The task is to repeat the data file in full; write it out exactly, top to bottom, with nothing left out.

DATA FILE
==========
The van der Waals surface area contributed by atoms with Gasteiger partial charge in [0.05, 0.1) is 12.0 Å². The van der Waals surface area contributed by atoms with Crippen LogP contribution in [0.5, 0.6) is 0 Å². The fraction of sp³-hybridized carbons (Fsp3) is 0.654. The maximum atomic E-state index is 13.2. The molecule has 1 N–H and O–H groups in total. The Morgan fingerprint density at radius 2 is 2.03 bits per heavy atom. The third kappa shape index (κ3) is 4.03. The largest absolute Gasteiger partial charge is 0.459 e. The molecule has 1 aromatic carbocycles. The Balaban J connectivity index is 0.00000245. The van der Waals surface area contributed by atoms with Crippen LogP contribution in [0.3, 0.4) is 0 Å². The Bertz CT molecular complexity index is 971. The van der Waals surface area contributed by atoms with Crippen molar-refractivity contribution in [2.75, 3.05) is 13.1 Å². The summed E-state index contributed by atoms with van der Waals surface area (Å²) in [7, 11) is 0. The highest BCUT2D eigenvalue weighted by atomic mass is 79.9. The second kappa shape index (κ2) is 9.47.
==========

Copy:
The van der Waals surface area contributed by atoms with Gasteiger partial charge in [0.05, 0.1) is 12.0 Å². The van der Waals surface area contributed by atoms with Crippen LogP contribution in [0.5, 0.6) is 0 Å². The fraction of sp³-hybridized carbons (Fsp3) is 0.654. The maximum atomic E-state index is 13.2. The molecule has 1 N–H and O–H groups in total. The Morgan fingerprint density at radius 2 is 2.03 bits per heavy atom. The third kappa shape index (κ3) is 4.03. The largest absolute Gasteiger partial charge is 0.459 e. The molecule has 1 aromatic carbocycles. The Balaban J connectivity index is 0.00000245. The van der Waals surface area contributed by atoms with Crippen LogP contribution in [0.3, 0.4) is 0 Å². The Bertz CT molecular complexity index is 971. The van der Waals surface area contributed by atoms with Crippen molar-refractivity contribution in [2.75, 3.05) is 13.1 Å². The summed E-state index contributed by atoms with van der Waals surface area (Å²) in [7, 11) is 0. The highest BCUT2D eigenvalue weighted by atomic mass is 79.9. The second kappa shape index (κ2) is 9.47.